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Councils fall short on online library renewals



New Socitm survey highlights integration problems between websites and third party systems

Poor integration between council websites and third party library systems are continuing to make things difficult for people trying to use the services online, according to the latest Better connected survey by Socitm.

The public sector IT association said the problem it identified in its 2012 survey is far from being solved.

It carried out the survey by exploring whether it is easy to find and complete the way to renew a library book on a council website. The task report says a big shortcoming was on the question 'Were all the relevant pieces of information/pages for this task linked together to make a smooth, coherent journey?', where the proportion of sites succeeding was down from 49% in the previous survey to 34% this time around.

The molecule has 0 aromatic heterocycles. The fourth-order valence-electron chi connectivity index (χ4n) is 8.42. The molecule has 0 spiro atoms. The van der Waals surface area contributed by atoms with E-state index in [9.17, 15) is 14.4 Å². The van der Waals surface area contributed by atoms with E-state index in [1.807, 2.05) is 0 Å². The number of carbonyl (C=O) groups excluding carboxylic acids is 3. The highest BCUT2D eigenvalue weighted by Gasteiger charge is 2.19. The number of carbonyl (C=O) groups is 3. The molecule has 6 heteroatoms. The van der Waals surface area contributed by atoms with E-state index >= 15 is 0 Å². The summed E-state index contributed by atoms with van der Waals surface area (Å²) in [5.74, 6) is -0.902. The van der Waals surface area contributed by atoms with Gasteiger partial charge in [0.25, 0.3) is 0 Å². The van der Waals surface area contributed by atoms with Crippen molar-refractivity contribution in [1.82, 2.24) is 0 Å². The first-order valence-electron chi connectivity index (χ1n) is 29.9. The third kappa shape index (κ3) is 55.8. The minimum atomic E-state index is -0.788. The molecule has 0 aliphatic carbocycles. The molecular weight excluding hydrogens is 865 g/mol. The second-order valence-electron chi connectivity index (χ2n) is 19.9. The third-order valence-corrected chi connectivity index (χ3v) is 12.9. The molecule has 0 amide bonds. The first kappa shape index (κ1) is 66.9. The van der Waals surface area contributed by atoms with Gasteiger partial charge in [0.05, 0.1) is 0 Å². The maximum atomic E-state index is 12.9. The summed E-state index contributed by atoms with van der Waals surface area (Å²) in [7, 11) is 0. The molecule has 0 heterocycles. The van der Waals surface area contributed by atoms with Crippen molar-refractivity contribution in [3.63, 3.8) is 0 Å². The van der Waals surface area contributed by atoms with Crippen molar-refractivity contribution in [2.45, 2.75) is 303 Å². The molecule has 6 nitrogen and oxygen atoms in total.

Reviewers reported that: “Taking the ‘renew library books’ link from the main council site (into the third party system) immediately changes the site ‘look and feel’, confusing the user.”

Poor positioning

They said that many library systems present very busy home pages with poor positioning and promotion of the renewal task. Key features, such as log-in fields, were often not immediately visible, sometimes featured only as a small link to ‘log-in’ tucked away in a corner.

There were also complaints about the use of default labels provided by the system suppliers for log-in. A field that should be described straightforwardly as ‘library card number’ was frequently and confusingly termed ‘borrower ID’, ‘borrower number’, ‘user ID’ or ‘library barcode’.

The reviewers found that even basic links between the third party system and the council’s library web pages were often found to be overlooked, and in many cases there was no direct link back once inside the library system. This is a real barrier if key information, such as a schedule of fines, can only be found on the council website.

On a more positive note, Socitm said that 45% of English and Welsh councils were rated as providing a good or very good experience. Among those performing particularly well on the task were East Riding of Yorkshire, East Sussex, West Sussex, Surrey, North Lincolnshire, Staffordshire and Warwickshire.

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